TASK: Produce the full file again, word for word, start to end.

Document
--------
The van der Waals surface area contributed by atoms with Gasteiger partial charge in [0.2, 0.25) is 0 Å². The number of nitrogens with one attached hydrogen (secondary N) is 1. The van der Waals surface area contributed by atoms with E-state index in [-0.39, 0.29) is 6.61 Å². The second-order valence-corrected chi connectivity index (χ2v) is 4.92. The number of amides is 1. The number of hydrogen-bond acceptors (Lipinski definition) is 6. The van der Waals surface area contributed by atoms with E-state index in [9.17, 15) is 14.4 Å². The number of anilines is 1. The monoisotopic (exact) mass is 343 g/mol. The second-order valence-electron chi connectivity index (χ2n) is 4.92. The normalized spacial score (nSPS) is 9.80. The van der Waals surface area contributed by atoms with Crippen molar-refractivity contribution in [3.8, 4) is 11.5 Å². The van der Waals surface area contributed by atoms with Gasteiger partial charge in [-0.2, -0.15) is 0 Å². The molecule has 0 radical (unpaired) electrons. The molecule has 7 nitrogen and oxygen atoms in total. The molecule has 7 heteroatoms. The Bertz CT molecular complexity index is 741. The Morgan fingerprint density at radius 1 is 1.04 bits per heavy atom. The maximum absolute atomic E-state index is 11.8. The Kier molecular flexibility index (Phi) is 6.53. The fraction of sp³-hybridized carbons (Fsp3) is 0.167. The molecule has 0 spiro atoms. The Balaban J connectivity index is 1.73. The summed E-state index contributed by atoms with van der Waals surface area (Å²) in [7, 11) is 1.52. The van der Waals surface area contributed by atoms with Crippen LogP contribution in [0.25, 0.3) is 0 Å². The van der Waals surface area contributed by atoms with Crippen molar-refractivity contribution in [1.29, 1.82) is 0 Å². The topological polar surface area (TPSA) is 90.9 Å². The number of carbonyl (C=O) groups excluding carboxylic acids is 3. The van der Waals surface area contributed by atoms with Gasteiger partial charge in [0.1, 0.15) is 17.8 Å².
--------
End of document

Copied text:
The van der Waals surface area contributed by atoms with Gasteiger partial charge in [0.2, 0.25) is 0 Å². The number of nitrogens with one attached hydrogen (secondary N) is 1. The van der Waals surface area contributed by atoms with E-state index in [-0.39, 0.29) is 6.61 Å². The second-order valence-corrected chi connectivity index (χ2v) is 4.92. The number of amides is 1. The number of hydrogen-bond acceptors (Lipinski definition) is 6. The van der Waals surface area contributed by atoms with E-state index in [9.17, 15) is 14.4 Å². The number of anilines is 1. The monoisotopic (exact) mass is 343 g/mol. The second-order valence-electron chi connectivity index (χ2n) is 4.92. The normalized spacial score (nSPS) is 9.80. The van der Waals surface area contributed by atoms with Crippen molar-refractivity contribution in [3.8, 4) is 11.5 Å². The van der Waals surface area contributed by atoms with Gasteiger partial charge in [-0.2, -0.15) is 0 Å². The molecule has 0 radical (unpaired) electrons. The molecule has 7 nitrogen and oxygen atoms in total. The molecule has 7 heteroatoms. The Bertz CT molecular complexity index is 741. The Morgan fingerprint density at radius 1 is 1.04 bits per heavy atom. The maximum absolute atomic E-state index is 11.8. The Kier molecular flexibility index (Phi) is 6.53. The fraction of sp³-hybridized carbons (Fsp3) is 0.167. The molecule has 0 spiro atoms. The Balaban J connectivity index is 1.73. The summed E-state index contributed by atoms with van der Waals surface area (Å²) in [7, 11) is 1.52. The van der Waals surface area contributed by atoms with Crippen LogP contribution in [0.25, 0.3) is 0 Å². The van der Waals surface area contributed by atoms with Crippen molar-refractivity contribution in [1.29, 1.82) is 0 Å². The topological polar surface area (TPSA) is 90.9 Å². The number of carbonyl (C=O) groups excluding carboxylic acids is 3. The van der Waals surface area contributed by atoms with Gasteiger partial charge in [0.1, 0.15) is 17.8 Å².